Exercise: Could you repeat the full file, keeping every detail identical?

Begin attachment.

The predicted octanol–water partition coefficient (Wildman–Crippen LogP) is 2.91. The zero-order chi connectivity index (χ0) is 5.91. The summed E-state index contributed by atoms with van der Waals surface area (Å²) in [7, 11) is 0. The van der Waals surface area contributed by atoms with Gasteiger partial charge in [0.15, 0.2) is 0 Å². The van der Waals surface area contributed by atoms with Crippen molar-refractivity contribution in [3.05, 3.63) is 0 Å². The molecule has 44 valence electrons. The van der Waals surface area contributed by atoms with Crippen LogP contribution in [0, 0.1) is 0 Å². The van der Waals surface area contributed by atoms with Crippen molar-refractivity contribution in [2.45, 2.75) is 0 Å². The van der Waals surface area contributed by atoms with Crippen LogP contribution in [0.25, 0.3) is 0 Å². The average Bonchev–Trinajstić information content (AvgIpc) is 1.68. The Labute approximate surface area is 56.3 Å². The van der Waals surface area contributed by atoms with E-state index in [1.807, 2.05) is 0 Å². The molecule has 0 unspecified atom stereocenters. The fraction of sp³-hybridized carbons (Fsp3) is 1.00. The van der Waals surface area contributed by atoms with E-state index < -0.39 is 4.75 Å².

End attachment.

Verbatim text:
The predicted octanol–water partition coefficient (Wildman–Crippen LogP) is 2.91. The zero-order chi connectivity index (χ0) is 5.91. The summed E-state index contributed by atoms with van der Waals surface area (Å²) in [7, 11) is 0. The van der Waals surface area contributed by atoms with Gasteiger partial charge in [0.15, 0.2) is 0 Å². The van der Waals surface area contributed by atoms with Crippen molar-refractivity contribution in [3.05, 3.63) is 0 Å². The molecule has 44 valence electrons. The van der Waals surface area contributed by atoms with Crippen LogP contribution in [0, 0.1) is 0 Å². The van der Waals surface area contributed by atoms with Crippen molar-refractivity contribution in [2.45, 2.75) is 0 Å². The van der Waals surface area contributed by atoms with Crippen LogP contribution in [0.25, 0.3) is 0 Å². The average Bonchev–Trinajstić information content (AvgIpc) is 1.68. The Labute approximate surface area is 56.3 Å². The van der Waals surface area contributed by atoms with E-state index in [1.807, 2.05) is 0 Å². The molecule has 0 unspecified atom stereocenters. The fraction of sp³-hybridized carbons (Fsp3) is 1.00. The van der Waals surface area contributed by atoms with E-state index < -0.39 is 4.75 Å².